Today is Earth day and it is a reminder that we have a responsibility as citizens to take care of our dear planet earth. From recycling to advocating for climate change, there are many things you can do. But what about artists? Can they also be green? The answer is yes! One piece of art at a time, the artists you will get to know in this article will inspire you. “Create, reuse and assemble”, that is our motto!
I hope to inspire others to think twice before they throw their trash away, maybe someone else could use it. I think everybody knows the sentence “One man’s trash is another man’s treasure” but sadly almost no one understands the full meaning.
– Thomas Dambo
Our first green artist is Thomas Dambo from Copenhagen, Denmark. He makes big-scale sculptures and installations from recycled materials and makes his art playful and interactive. When people see his work, they get amazed that it is possible to build such big and beautiful things from “trash”. “In this way, I hope to teach and inspire others about the big potential and value of recycling”, he confides to us.
He continues by explaining how important it is to integrate recycled material into his art: “I would never build my huge wooden sculptures if I had to go buy new wood in a hardware store”. He goes even further by saying that he wouldn’t be an artist if he had to be part of a materialistic society that would make him buy things all the time to make his art.
Besides the good conscience at the end of the day, working with “trash” also brings people together. Thomas’work is made with the help of volunteers who learn and share his values and techniques. Moreover, the material he uses is often brought by people who drive to his warehouse or is found through tips given by people online. “I guess people really like to see their trash come to life instead of just being discarded in a land field” he explains with great joy. This means people have a real interest not only in art but also in the environment, the best combination of all!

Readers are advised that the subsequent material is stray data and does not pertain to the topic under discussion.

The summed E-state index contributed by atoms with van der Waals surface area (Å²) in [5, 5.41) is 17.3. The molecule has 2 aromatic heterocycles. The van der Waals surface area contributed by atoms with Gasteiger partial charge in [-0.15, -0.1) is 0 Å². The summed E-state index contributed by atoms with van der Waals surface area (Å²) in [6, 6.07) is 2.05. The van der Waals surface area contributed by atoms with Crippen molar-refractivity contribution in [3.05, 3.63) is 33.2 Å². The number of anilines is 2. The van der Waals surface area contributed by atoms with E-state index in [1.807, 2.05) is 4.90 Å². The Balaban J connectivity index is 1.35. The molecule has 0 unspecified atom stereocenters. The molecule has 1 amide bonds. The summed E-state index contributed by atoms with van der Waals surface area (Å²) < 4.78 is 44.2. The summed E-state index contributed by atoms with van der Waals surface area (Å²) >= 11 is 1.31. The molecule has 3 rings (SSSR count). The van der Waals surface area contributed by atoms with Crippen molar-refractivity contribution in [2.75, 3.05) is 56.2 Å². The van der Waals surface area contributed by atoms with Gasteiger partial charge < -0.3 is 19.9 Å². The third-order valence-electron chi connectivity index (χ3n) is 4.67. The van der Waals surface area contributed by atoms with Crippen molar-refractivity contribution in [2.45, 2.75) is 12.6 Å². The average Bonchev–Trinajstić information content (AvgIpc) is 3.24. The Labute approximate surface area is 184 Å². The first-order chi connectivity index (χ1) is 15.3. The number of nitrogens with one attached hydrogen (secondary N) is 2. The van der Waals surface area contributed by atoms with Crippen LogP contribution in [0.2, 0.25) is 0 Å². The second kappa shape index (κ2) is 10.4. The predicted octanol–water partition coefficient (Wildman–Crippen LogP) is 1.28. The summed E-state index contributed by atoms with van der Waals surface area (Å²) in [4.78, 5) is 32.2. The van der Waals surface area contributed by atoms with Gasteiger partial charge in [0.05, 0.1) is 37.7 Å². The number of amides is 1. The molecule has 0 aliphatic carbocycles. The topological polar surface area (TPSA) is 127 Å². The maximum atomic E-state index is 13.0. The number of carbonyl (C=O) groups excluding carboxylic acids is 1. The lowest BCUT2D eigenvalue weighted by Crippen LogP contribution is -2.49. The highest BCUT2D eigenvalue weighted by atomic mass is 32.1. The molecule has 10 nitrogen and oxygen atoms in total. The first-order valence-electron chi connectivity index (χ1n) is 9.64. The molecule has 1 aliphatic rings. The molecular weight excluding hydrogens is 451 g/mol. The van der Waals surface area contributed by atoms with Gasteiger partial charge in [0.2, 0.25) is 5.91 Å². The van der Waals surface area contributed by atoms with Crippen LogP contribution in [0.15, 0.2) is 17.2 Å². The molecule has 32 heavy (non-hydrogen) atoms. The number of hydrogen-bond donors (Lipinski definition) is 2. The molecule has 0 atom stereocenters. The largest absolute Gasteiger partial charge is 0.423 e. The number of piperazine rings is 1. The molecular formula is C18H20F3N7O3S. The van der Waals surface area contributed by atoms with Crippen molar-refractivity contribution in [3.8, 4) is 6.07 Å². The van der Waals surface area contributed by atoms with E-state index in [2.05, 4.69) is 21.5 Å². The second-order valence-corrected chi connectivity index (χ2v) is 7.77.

“I think all urban artists should care about environmental questions because they have the ability to create awareness and spread the messages around.”
The second eco-friendly artist you’ll meet is Glam. This urban artist based in Lisbon works mostly with graffiti spray paint, paper, cardboard, and wood. She always tries to recycle old boxes, used cardboard and wood pieces in her artwork, as she did last year during the International From Waste to Art exhibition in Azerbaijan.
For the installation you see in the picture, she didn’t use any paint or varnish! She only reused the colored part of the boxes. This is the living proof that when you want, you can!
Something else she wants? To be the best citizen she can be.“Also in my daily life as a citizen, I try to do everything in the most sustainable way and with as little waste as possible. When I’m driving I’m always attentive to all the trash cans looking to find old objects I can take to use for my work or to restore, like old furniture”, she admits.
Glam doesn’t only look after the future of our planet but also thinks of the younger generation. This young artist spreads her green conscience to the smaller ones through workshops.
I really try to keep in mind that human beings are very bad in looking to the long end but are willing to sacrifice things for the fast outcome. In my daily life that means trying to refuse easy consumption, easy entertainment, easy mobility and easy choice making, as an artist as well as a citizen.
– Martin Gestenberger
Our third and last green artist is Martin Gerstenberger from Southern Germany. He is an urban artist who creates wood sculptures and paints murals and canvases. He explained us that he uses old wood parts and other vintage objects to give them a new life and turn them into beautiful sculptures. “When doing so I keep in mind how long it takes a tree to grow and how many things this plant might have seen. So it would be especially sad to just throw away something made of this material.”
However, he doesn’t consider himself an engaged artist. “Seeing other artists or activists almost sacrificing their own life to change things it would be presumptuous to really call myself fully engaged.”
Don’t be so humble Martin! He admits that he tries to keep old cultural roots and its influences alive to hopefully motivate other people to stop just consuming things. He wants people to start using their leisure time to create and reuse: “It does not have to be art stuff but can be anything that is not prefabricated or can just be easily consumed”.
Even though we are part of a generation that is extremely consumerist and materialistic, it is refreshing to know that our artists are aware of the bigger picture and use their creativity in a positive and eco-friendly way!